Reo on the AirNZ screens this morning! I got so excited, pressing each button to see all the options in te reo, photographing the screen … that my flight closed for check-in. Oops.
Plastic free July … take up the challenge!
To make apple cider vinegar: Take one large clean jar, fill with chopped apples, then pour water over to fill the jar. Cover with a cloth or paper so that the mixture can breathe (but no bugs get in). Leave for 1-2 weeks. Strain, and there’s your vinegar.
Tips: To sterilise jars and lids, run through the dishwasher or pop in a cold oven, then turn oven to 100 degrees to heat. Remove after half an hour.
Organic/homegrown apples are best as store-bought ones often have wax coating or chemicals. You can even use apple scraps (e.g. peelings and cores) from making crumble etc.
Best to use non-chlorinated water. Boil and cool first.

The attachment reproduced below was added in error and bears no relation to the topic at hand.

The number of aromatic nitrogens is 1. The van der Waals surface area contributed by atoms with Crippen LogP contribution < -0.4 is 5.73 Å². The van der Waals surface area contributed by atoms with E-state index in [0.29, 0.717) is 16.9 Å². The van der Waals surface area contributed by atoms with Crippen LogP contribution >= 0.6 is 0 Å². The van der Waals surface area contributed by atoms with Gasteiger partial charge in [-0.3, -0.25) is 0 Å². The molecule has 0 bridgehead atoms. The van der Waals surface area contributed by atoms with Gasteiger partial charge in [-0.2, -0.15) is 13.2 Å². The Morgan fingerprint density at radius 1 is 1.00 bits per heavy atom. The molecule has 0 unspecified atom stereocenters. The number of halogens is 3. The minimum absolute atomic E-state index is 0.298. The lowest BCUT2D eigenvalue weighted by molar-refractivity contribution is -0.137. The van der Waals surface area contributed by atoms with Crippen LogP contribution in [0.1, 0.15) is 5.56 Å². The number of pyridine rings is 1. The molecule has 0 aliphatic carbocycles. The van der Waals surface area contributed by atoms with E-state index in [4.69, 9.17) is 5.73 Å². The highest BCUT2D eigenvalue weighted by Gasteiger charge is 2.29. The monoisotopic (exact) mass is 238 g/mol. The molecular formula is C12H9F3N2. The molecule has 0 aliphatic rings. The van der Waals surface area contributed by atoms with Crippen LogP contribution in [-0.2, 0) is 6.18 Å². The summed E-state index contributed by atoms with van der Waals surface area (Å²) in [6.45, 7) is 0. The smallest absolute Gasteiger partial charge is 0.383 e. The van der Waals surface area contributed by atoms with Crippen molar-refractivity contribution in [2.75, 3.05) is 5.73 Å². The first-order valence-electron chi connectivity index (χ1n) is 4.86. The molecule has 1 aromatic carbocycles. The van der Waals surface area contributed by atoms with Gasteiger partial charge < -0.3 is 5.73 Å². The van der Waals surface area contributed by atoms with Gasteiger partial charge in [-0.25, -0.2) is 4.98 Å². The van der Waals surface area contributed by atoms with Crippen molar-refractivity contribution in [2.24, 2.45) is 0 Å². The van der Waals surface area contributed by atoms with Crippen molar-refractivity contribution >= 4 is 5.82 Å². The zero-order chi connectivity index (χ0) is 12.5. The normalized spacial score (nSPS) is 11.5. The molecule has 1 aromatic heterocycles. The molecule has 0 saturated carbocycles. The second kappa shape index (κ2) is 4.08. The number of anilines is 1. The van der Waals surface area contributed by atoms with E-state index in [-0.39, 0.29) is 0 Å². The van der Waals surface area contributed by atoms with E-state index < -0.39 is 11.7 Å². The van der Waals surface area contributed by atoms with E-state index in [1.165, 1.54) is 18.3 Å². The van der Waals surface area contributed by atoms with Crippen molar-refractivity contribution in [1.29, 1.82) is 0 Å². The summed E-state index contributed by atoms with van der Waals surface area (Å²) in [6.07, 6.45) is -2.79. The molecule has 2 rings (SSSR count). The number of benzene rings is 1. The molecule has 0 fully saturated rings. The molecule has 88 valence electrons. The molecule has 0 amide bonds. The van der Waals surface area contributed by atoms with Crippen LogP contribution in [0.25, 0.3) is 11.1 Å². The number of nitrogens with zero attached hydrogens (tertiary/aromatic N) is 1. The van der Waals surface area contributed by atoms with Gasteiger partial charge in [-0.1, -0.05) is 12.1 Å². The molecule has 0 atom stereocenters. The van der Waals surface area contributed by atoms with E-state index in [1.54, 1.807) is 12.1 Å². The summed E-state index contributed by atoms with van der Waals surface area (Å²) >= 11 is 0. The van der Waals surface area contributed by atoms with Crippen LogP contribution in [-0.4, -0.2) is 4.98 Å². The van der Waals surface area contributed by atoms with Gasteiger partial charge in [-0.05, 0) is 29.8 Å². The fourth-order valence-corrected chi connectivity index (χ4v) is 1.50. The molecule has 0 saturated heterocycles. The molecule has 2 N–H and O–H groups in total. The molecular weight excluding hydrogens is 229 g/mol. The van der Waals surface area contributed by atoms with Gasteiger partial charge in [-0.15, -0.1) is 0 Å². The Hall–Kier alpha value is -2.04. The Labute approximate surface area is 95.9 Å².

The amount of time you leave the mixture to ferment depends on the air temperature etc. Do a taste and/or sniff test. I have been known to keep one for several months, and it’s fine.
If it forms a nice thick scum layer on the top, this is called the ‘mother’. Apparently you can use this to make your next batch of vinegar. I’m about to try this 🙂
I started making a cake for a hui, then realised I was missing certain ingredients, so I substituted … and the final result just happened to be a vegan cake! This is what happens when you discover you don’t have yoghurt, eggs or butter to make your cake.
Recipe: Mix one cup of Raglan coconut yoghurt, one cup of sugar, one cup of dried coconut, about 1.5 cups of self-raising flour plus juice and rind of two lemons. Add about 100g of melted coconut oil. Mixture should be like thick porridge. Bake in a tin for about half an hour.
We make apple cider vinegar every year, but for some reason this one has a particularly good ‘mother’. That’s the layer on the top where all the ferment happens. I’m going to strain it off and try and do a second ferment from it.
Half white vinegar, half water. This bottle also has a lemon peel in it for lemony-scent.
The cost? estimated forty four cents.
Bin Inn white vinegar: $1.75/L, this uses approx 1 cup. #lovebininn